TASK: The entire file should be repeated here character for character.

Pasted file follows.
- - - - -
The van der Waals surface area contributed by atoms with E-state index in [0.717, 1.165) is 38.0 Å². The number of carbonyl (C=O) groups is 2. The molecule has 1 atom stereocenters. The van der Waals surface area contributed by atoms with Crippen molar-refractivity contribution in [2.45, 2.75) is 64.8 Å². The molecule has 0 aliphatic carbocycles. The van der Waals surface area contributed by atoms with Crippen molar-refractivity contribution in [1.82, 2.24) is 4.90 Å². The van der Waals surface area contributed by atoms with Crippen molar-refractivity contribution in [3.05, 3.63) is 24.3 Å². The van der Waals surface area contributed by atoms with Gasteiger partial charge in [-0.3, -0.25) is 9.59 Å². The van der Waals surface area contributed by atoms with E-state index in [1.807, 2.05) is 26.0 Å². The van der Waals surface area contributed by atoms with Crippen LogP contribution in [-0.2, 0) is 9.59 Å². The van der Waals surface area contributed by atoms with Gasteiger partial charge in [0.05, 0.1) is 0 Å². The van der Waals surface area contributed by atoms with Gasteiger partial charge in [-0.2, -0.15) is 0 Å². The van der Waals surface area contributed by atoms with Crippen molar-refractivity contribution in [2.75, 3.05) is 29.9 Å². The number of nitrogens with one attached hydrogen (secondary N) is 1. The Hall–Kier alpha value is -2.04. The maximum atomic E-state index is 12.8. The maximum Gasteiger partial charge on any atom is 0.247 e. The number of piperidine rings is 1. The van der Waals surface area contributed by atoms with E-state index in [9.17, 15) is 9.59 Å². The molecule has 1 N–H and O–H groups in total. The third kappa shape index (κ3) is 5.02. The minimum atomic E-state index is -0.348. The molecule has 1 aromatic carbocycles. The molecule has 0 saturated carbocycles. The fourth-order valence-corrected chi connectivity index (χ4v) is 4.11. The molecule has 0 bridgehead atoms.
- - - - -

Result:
The van der Waals surface area contributed by atoms with E-state index in [0.717, 1.165) is 38.0 Å². The number of carbonyl (C=O) groups is 2. The molecule has 1 atom stereocenters. The van der Waals surface area contributed by atoms with Crippen molar-refractivity contribution in [2.45, 2.75) is 64.8 Å². The molecule has 0 aliphatic carbocycles. The van der Waals surface area contributed by atoms with Crippen molar-refractivity contribution in [1.82, 2.24) is 4.90 Å². The van der Waals surface area contributed by atoms with Crippen molar-refractivity contribution in [3.05, 3.63) is 24.3 Å². The van der Waals surface area contributed by atoms with Gasteiger partial charge in [-0.3, -0.25) is 9.59 Å². The van der Waals surface area contributed by atoms with E-state index in [1.807, 2.05) is 26.0 Å². The van der Waals surface area contributed by atoms with Crippen LogP contribution in [-0.2, 0) is 9.59 Å². The van der Waals surface area contributed by atoms with Gasteiger partial charge in [0.05, 0.1) is 0 Å². The van der Waals surface area contributed by atoms with Gasteiger partial charge in [-0.2, -0.15) is 0 Å². The van der Waals surface area contributed by atoms with Crippen molar-refractivity contribution in [2.75, 3.05) is 29.9 Å². The number of nitrogens with one attached hydrogen (secondary N) is 1. The Hall–Kier alpha value is -2.04. The maximum atomic E-state index is 12.8. The maximum Gasteiger partial charge on any atom is 0.247 e. The number of piperidine rings is 1. The van der Waals surface area contributed by atoms with E-state index in [9.17, 15) is 9.59 Å². The molecule has 1 N–H and O–H groups in total. The third kappa shape index (κ3) is 5.02. The minimum atomic E-state index is -0.348. The molecule has 1 aromatic carbocycles. The molecule has 0 saturated carbocycles. The fourth-order valence-corrected chi connectivity index (χ4v) is 4.11. The molecule has 0 bridgehead atoms.